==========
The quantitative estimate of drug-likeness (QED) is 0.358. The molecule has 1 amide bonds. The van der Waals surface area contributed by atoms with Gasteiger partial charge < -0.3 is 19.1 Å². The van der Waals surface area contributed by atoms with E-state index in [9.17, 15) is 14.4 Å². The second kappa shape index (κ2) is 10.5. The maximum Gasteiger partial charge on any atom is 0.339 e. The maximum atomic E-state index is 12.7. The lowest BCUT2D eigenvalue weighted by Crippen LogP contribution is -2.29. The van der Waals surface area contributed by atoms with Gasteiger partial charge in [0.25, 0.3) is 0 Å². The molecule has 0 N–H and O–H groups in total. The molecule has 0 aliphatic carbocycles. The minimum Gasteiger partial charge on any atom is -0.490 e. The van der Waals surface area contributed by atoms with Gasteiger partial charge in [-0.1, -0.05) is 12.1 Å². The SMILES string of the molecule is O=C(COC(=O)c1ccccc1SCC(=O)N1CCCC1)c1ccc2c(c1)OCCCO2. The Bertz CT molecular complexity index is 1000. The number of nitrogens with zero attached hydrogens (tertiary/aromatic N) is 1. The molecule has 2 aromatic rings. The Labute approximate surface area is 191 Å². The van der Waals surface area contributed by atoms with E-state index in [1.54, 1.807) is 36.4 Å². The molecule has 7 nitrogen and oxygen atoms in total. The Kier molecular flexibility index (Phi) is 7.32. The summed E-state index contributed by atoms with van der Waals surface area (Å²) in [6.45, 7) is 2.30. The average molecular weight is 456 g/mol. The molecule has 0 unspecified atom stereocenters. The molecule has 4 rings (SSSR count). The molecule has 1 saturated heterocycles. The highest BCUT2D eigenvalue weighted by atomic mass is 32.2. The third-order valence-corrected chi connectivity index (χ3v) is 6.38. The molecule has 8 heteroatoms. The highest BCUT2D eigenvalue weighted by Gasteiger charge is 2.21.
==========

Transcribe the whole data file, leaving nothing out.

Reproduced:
The quantitative estimate of drug-likeness (QED) is 0.358. The molecule has 1 amide bonds. The van der Waals surface area contributed by atoms with Gasteiger partial charge < -0.3 is 19.1 Å². The van der Waals surface area contributed by atoms with E-state index in [9.17, 15) is 14.4 Å². The second kappa shape index (κ2) is 10.5. The maximum Gasteiger partial charge on any atom is 0.339 e. The maximum atomic E-state index is 12.7. The lowest BCUT2D eigenvalue weighted by Crippen LogP contribution is -2.29. The van der Waals surface area contributed by atoms with Gasteiger partial charge in [0.25, 0.3) is 0 Å². The molecule has 0 N–H and O–H groups in total. The molecule has 0 aliphatic carbocycles. The minimum Gasteiger partial charge on any atom is -0.490 e. The van der Waals surface area contributed by atoms with Gasteiger partial charge in [-0.1, -0.05) is 12.1 Å². The SMILES string of the molecule is O=C(COC(=O)c1ccccc1SCC(=O)N1CCCC1)c1ccc2c(c1)OCCCO2. The Bertz CT molecular complexity index is 1000. The number of nitrogens with zero attached hydrogens (tertiary/aromatic N) is 1. The molecule has 2 aromatic rings. The Labute approximate surface area is 191 Å². The van der Waals surface area contributed by atoms with E-state index in [1.54, 1.807) is 36.4 Å². The molecule has 7 nitrogen and oxygen atoms in total. The Kier molecular flexibility index (Phi) is 7.32. The summed E-state index contributed by atoms with van der Waals surface area (Å²) in [6.45, 7) is 2.30. The average molecular weight is 456 g/mol. The molecule has 0 unspecified atom stereocenters. The molecule has 4 rings (SSSR count). The molecule has 1 saturated heterocycles. The highest BCUT2D eigenvalue weighted by atomic mass is 32.2. The third-order valence-corrected chi connectivity index (χ3v) is 6.38. The molecule has 8 heteroatoms. The highest BCUT2D eigenvalue weighted by Gasteiger charge is 2.21.